The South African writer Nadine Gordimer has died at the age of 90. She wrote more than two dozen works of fiction, three of which were banned under the apartheid regime. In 1991, she won the Nobel Prize for Literature. In a statement, her family said her proudest moments included her testimony at a 1986 trial in defense of 22 members of the African National Congress who were accused of treason. The Nobel committee particularly highlighted her 1981 novel “July’s People,” about a black servant who rescues his white employers from civil war. Gordimer spoke about that novel during a PEN World Voices event at Cooper Union in 2007.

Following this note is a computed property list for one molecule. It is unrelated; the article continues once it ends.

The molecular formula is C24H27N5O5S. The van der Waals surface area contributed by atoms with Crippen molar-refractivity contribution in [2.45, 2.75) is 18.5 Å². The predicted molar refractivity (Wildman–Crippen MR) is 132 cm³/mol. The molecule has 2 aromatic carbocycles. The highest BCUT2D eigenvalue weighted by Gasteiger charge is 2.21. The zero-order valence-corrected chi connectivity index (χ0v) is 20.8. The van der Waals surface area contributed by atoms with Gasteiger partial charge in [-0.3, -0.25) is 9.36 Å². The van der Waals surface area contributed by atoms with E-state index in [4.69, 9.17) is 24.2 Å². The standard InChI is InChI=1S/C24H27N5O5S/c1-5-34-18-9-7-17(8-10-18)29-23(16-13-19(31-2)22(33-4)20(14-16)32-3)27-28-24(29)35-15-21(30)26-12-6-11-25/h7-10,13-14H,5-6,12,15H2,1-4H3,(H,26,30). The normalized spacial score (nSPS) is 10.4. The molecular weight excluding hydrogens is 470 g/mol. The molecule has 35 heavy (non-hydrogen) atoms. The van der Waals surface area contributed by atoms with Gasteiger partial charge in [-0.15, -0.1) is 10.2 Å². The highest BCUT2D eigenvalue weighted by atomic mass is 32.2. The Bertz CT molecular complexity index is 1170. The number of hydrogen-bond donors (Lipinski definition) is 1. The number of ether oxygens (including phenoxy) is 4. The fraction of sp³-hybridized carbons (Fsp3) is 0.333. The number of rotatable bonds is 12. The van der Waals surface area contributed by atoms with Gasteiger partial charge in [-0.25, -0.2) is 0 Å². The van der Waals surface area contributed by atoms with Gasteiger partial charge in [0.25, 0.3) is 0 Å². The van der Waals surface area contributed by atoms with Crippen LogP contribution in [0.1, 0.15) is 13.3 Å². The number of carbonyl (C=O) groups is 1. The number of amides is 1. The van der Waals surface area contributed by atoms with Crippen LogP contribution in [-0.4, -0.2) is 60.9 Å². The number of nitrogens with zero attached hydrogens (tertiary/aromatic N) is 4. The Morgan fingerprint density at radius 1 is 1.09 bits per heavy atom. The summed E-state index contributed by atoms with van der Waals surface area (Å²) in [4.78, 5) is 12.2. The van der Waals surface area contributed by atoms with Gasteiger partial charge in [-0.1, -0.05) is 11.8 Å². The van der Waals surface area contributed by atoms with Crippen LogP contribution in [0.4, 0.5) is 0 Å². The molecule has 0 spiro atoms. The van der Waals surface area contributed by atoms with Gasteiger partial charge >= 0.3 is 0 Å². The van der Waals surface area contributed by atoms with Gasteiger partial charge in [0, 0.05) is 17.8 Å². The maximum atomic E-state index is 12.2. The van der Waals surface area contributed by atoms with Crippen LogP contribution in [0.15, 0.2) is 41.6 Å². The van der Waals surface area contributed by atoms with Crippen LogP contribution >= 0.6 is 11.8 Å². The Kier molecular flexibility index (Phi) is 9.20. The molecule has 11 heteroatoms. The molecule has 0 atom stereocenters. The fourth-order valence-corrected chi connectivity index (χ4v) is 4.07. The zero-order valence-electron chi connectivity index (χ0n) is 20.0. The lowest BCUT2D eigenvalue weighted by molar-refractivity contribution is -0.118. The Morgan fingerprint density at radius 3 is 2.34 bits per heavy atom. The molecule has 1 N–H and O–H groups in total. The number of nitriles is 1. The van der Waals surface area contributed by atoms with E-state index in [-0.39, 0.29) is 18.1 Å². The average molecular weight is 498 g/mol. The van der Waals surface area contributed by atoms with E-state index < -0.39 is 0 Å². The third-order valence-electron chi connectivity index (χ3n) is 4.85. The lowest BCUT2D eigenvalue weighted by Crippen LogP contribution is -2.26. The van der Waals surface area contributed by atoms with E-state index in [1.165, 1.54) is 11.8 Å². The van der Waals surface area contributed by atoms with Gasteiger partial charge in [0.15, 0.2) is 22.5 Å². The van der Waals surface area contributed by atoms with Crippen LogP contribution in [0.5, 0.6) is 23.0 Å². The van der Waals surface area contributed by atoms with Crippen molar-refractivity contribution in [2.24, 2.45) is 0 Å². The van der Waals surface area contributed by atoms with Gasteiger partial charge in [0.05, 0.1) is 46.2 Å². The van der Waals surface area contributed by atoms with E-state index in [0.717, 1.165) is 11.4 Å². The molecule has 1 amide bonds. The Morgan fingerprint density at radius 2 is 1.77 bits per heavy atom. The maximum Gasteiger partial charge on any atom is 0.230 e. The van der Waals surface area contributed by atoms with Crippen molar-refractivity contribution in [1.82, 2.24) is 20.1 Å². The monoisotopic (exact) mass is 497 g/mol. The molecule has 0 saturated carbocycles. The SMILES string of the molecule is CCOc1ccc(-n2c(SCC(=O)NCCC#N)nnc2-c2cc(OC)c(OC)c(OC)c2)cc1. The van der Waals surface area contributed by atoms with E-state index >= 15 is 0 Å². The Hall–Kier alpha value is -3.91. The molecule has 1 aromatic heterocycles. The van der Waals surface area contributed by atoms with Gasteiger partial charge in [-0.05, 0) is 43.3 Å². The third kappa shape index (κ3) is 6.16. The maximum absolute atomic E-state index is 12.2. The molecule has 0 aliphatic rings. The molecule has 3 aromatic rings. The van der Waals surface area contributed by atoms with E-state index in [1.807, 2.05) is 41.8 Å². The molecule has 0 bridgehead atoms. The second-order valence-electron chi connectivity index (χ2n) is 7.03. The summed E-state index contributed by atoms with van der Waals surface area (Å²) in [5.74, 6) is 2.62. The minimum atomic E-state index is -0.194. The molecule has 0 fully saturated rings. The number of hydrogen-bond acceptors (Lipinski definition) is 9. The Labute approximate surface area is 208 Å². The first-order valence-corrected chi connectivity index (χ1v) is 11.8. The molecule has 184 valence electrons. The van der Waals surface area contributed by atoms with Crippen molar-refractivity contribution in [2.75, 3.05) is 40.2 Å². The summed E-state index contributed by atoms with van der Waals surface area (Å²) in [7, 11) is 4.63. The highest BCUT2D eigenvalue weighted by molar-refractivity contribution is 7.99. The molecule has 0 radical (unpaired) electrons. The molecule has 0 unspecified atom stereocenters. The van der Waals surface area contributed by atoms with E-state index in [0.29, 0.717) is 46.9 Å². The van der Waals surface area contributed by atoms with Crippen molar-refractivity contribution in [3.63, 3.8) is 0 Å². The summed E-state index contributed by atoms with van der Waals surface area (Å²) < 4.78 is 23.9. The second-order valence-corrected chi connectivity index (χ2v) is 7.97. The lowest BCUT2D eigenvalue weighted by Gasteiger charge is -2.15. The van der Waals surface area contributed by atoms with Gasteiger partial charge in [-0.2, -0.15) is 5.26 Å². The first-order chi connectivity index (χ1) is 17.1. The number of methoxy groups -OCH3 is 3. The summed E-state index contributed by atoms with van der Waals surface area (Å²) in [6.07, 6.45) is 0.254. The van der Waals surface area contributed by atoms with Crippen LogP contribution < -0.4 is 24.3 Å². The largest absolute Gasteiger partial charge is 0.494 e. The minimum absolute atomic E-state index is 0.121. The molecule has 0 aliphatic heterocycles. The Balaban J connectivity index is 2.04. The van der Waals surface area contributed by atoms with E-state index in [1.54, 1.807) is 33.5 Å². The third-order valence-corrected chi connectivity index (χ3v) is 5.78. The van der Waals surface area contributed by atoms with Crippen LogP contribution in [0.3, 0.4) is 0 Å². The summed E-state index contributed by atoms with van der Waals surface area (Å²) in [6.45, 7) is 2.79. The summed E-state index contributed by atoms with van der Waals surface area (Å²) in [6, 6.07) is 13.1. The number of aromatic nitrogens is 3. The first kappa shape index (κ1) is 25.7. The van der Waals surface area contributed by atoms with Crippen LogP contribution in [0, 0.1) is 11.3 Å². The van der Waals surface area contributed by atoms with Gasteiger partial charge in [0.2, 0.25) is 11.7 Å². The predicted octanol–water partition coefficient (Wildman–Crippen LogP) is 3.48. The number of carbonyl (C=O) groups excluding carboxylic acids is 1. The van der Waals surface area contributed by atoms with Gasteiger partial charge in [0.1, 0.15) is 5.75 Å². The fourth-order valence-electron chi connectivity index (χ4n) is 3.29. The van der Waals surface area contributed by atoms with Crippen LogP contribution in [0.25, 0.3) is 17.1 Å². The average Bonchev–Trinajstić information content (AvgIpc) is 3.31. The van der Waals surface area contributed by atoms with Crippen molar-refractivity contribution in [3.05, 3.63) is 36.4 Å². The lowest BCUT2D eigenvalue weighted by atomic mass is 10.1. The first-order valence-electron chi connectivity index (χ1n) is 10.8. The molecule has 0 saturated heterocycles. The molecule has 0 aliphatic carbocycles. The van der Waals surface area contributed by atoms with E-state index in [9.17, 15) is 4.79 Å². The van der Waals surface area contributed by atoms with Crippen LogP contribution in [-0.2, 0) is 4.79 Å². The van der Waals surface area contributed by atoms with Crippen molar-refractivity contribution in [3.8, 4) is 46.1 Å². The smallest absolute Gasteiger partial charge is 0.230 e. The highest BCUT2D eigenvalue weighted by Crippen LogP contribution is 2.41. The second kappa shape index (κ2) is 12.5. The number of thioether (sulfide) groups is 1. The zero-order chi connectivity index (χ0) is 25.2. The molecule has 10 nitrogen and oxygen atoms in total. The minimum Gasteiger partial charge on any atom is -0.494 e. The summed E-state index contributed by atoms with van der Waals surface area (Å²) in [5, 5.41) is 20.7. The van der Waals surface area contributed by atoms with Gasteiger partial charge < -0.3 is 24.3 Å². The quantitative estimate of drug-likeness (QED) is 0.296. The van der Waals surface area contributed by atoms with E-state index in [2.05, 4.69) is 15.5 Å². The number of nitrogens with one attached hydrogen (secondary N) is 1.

Nadine Gordimer: “I was looking at what was very likely at the time, it seemed to me, to happen, that we were in that country, we were lemmings right at the edge of the cliff, ready to fall over into a civil war — this of course precipitated by the white regime there and naturally answered by black resistance. So ’July’s People’ was indeed my look into a possible horrendous future and what a blessing, all the gods that may be, that it didn’t happen. We avoided it.”
Gordimer died in her sleep at her home in Johannesburg, South Africa, on Sunday.